Culling complete of birds infected with H5N1 in Aviel

January 21, 2015 20:24
1 minute read.


Dear Reader,
As you can imagine, more people are reading The Jerusalem Post than ever before. Nevertheless, traditional business models are no longer sustainable and high-quality publications, like ours, are being forced to look for new ways to keep going. Unlike many other news organizations, we have not put up a paywall. We want to keep our journalism open and accessible and be able to keep providing you with news and analyses from the frontlines of Israel, the Middle East and the Jewish World.

As one of our loyal readers, we ask you to be our partner.

For $5 a month you will receive access to the following:

  • A user experience almost completely free of ads
  • Access to our Premium Section
  • Content from the award-winning Jerusalem Report and our monthly magazine to learn Hebrew - Ivrit
  • A brand new ePaper featuring the daily newspaper as it appears in print in Israel

Help us grow and continue telling Israel’s story to the world.

Thank you,

Ronit Hasin-Hochman, CEO, Jerusalem Post Group
Yaakov Katz, Editor-in-Chief

UPGRADE YOUR JPOST EXPERIENCE FOR 5$ PER MONTH Show me later Don't show it again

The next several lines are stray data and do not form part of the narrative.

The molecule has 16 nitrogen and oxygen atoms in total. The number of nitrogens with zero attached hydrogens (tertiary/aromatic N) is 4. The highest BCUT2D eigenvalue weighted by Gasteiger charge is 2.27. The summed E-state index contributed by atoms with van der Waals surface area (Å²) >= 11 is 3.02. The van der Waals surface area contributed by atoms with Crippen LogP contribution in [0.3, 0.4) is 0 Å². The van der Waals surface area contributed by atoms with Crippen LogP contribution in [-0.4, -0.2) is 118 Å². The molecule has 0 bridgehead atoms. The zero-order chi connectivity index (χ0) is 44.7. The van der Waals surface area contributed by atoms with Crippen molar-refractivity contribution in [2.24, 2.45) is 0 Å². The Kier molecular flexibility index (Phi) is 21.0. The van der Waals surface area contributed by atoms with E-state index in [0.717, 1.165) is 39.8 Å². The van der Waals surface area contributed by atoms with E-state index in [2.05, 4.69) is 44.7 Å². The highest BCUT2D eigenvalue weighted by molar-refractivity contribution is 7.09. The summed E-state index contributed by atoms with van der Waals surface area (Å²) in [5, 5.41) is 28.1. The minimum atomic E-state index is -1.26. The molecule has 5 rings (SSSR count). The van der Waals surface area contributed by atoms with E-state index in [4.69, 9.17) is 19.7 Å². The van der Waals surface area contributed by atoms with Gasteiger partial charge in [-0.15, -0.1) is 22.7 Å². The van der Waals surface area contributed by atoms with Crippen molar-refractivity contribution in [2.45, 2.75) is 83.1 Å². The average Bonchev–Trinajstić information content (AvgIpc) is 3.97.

Agriculture Ministry workers have completed culling operations of birds infected with avian flu at the Aviel farm near Hadera, the ministry announced on Wednesday.

Although identification and elimination of the birds infected with the H5N1 virus is complete, the Agriculture Ministry said that landfill operations necessary to prevent the spread of the disease will take another 48 hours. Meanwhile, cooperative treatment efforts continue across the border at impacted farms in the Palestinian Authority, the ministry added.

A highly contagious disease among poultry because H5N1 is a zoonotic virus, the illness also can potentially spread to humans. The first documented case in humans occurred in 1997, and mainly circulates in parts of Asia and northeast Africa, the World Health Organization said.

According to data submitted to the World Organization for Animal Health on Sunday by Dr. Nadav Galon, chief veterinarian at the Agriculture Ministry’s Veterinary Services, 30,000 cases of H5N1 were identified, with 15,000 resultant deaths and 10,000 other birds “destroyed.”

In Sunday's report, Galon wrote that 141,000 birds were deemed “susceptible,” but that 61,000 located at a farm 350 meters away from Aviel had not yet been infected.

Related Content

Breaking news
August 21, 2018
Police to investigate violations during the funeral in Umm el-Fahm